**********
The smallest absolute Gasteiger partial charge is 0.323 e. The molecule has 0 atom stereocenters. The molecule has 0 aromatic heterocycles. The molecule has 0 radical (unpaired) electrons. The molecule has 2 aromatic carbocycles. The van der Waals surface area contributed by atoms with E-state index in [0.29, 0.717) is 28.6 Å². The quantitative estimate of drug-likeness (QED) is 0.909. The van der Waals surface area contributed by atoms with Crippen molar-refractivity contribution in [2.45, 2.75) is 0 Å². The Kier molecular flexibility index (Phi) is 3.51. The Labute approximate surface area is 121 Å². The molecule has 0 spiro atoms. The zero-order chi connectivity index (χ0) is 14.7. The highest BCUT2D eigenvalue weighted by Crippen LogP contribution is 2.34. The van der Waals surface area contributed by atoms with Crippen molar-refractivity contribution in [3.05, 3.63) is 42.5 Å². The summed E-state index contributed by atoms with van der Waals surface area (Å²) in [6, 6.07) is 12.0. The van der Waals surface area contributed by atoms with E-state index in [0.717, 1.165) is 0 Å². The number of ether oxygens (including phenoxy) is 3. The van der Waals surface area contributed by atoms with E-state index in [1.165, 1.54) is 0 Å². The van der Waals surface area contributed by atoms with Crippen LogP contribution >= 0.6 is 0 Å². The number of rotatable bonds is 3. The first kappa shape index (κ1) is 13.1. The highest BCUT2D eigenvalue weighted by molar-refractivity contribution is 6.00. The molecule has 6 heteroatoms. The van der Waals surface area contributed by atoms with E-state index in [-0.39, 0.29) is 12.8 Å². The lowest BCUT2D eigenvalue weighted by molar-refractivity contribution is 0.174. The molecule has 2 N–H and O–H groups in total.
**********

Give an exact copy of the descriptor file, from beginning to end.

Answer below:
The smallest absolute Gasteiger partial charge is 0.323 e. The molecule has 0 atom stereocenters. The molecule has 0 aromatic heterocycles. The molecule has 0 radical (unpaired) electrons. The molecule has 2 aromatic carbocycles. The van der Waals surface area contributed by atoms with E-state index in [0.29, 0.717) is 28.6 Å². The quantitative estimate of drug-likeness (QED) is 0.909. The van der Waals surface area contributed by atoms with Crippen molar-refractivity contribution in [2.45, 2.75) is 0 Å². The Kier molecular flexibility index (Phi) is 3.51. The Labute approximate surface area is 121 Å². The molecule has 0 spiro atoms. The zero-order chi connectivity index (χ0) is 14.7. The highest BCUT2D eigenvalue weighted by Crippen LogP contribution is 2.34. The van der Waals surface area contributed by atoms with Crippen molar-refractivity contribution in [3.05, 3.63) is 42.5 Å². The summed E-state index contributed by atoms with van der Waals surface area (Å²) in [6, 6.07) is 12.0. The van der Waals surface area contributed by atoms with E-state index in [0.717, 1.165) is 0 Å². The number of ether oxygens (including phenoxy) is 3. The van der Waals surface area contributed by atoms with E-state index in [1.165, 1.54) is 0 Å². The van der Waals surface area contributed by atoms with Crippen LogP contribution >= 0.6 is 0 Å². The number of rotatable bonds is 3. The first kappa shape index (κ1) is 13.1. The highest BCUT2D eigenvalue weighted by molar-refractivity contribution is 6.00. The molecule has 6 heteroatoms. The van der Waals surface area contributed by atoms with E-state index in [-0.39, 0.29) is 12.8 Å². The lowest BCUT2D eigenvalue weighted by molar-refractivity contribution is 0.174. The molecule has 2 N–H and O–H groups in total.